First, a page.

On Wednesday night, about 70 women gathered at West Philadelphia's School for the Future for the formal presentation of "The State of Women and Girls in Philadelphia," the first report from the year-old Philadelphia Commission for Women. Philadelphia is the 32nd city to have a women's commission.
Executive director Jovida Hill says the intent of this report is to establish a baseline of information about where things stand for women in the city. "This is a beginning and not an end," Hill stressed by phone on Thursday afternoon. "It is not a be all and end all in terms of the state of women and girls in Philadelphia. It's a snapshot."
For its second year, the commission plans to focus on economic empowerment for women.
"When you're looking at what we do in Philadelphia for women, pay equity is an important issue," Hill said. "Raising the minimum wage is an important issue. Access to capital for entrepreneurs is an important issue."
The mood at the meeting was upbeat. More than once, Hill cheerfully invoked the famous Hillary Clinton quote, "Women's rights are human rights."
But the 40-page report is brimming with sobering statistics about how much work Philadelphia needs to do to achieve gender equality. It's impossible not to focus on the damning facts that underscore what many women already know: In Philadelphia, women are still under-represented in business and government, and there are pressing health-care issues, especially related to pregnancy and childbirth.
It's hard to read it without getting angry.
"It was not our intent for this report to be depressing," Hill said. "Last week, we got the bad news that Philadelphia is one of the poorest big cities. [We also know that] 60 percent of children under 18 are living in female-headed households. I would surmise that means there are a whole lot of women who are living in poverty in the city of Philadelphia if you connect the dots."
Connecting the dots is important, but so is the stark reality of statistics. Below, a sampling of some of the grimmest facts and figures from the commission's report.
Money and work
There are nearly 41,000 women-owned businesses in Philadelphia, but women own fewer than 40 percent of the city's businesses.
Women represent 14 percent of the members of boards of directors in Philadelphia-area public companies, 29 percent of university boards, and 24 percent of hospital boards.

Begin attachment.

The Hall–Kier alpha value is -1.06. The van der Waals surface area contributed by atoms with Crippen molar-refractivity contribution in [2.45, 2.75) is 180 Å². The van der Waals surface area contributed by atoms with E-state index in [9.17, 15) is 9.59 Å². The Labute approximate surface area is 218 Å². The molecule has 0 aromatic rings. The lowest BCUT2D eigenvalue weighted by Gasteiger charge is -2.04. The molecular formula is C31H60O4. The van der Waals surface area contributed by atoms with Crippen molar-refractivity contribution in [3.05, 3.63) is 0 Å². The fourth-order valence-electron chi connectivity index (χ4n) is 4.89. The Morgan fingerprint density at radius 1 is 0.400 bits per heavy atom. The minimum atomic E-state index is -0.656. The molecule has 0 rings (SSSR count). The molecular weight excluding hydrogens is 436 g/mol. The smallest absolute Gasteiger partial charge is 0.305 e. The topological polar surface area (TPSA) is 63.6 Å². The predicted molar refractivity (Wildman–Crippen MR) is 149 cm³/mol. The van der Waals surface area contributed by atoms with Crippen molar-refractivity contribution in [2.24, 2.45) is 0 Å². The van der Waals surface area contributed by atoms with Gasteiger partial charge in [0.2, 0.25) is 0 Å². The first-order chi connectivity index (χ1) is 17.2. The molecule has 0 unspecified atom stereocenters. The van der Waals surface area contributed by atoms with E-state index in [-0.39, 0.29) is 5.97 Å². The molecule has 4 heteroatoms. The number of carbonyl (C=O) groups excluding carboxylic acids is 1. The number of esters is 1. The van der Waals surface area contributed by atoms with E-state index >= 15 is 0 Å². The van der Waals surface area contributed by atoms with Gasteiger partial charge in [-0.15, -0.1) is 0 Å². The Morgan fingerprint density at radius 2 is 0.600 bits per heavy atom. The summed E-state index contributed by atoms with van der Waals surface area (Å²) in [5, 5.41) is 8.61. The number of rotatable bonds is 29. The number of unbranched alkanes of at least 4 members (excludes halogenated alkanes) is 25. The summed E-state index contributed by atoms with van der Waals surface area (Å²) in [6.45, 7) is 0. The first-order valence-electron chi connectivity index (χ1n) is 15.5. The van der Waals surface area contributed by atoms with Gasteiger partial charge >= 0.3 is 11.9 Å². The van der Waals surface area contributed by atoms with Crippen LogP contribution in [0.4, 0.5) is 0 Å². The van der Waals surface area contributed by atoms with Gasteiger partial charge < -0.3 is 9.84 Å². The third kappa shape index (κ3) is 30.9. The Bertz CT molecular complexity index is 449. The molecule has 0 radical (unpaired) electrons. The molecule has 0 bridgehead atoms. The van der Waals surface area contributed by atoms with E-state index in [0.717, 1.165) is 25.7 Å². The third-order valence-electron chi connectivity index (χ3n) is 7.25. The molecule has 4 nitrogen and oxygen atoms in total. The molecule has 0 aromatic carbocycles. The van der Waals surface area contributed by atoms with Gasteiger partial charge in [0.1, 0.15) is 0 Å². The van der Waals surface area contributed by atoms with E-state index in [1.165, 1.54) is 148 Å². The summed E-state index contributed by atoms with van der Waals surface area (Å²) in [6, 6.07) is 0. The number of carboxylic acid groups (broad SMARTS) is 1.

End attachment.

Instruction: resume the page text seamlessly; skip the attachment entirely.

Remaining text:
Only 17 of the 110 AFL-CIO affiliated union locals in Philadelphia have elected women presidents or business managers.
Of 844 board seats in Philadelphia, 120 are held by women, just 14 percent.
The percentage of Philadelphia women in the tech workforce is shrinking. In 2015, women made up 30.8 percent of the tech workforce, coming in first in a ranking of 50 U.S. markets. In 2016, that percentage dropped to 28.4 percent, and Philadelphia dropped in the ranking to 10th.
A gender gap remains with regard to median wages in Philadelphia with women earning $29,816 and men earning $35,599. (Silver lining: The gap is still smaller than the national average.)
Philadelphia's infant mortality rate of 8 per 1,000 births is one of the highest in the nation. For African Americans, the mortality rate is 13 per 1,000 births.
In Philadelphia, the percentage of low birth weight infants (infants weighing less than 5 pounds, 8 ounces) among non-Hispanic black women is almost 1.3 times higher than that of the general population and almost 1.9 times that of non-Hispanic white women.
In 2014, 10.7 percent of infants in Philadelphia were born pre-term compared with the national rate of 9.6 percent.
As of 2013, Philadelphia had only six maternity wards, down from 19 in 1997. Only two of the six maternity wards are located in North Philadelphia, the area with the highest infant mortality rates.
Despite the prevalence of breast cancer nationwide, 21.9 percent of women 18 years of age and older have not had a breast exam in the past two years and 21.4 percent of women aged 40 and older have not had a mammogram.
An estimated 2,000 annual visits to Philadelphia emergency rooms are attributed to women who were assaulted by a spouse, ex-spouse, boyfriend or ex-boyfriend.
Women represent 35 percent of City Council and 31 percent of the Philadelphia delegation to the state Legislature.
Pennsylvania has no women serving in Congress.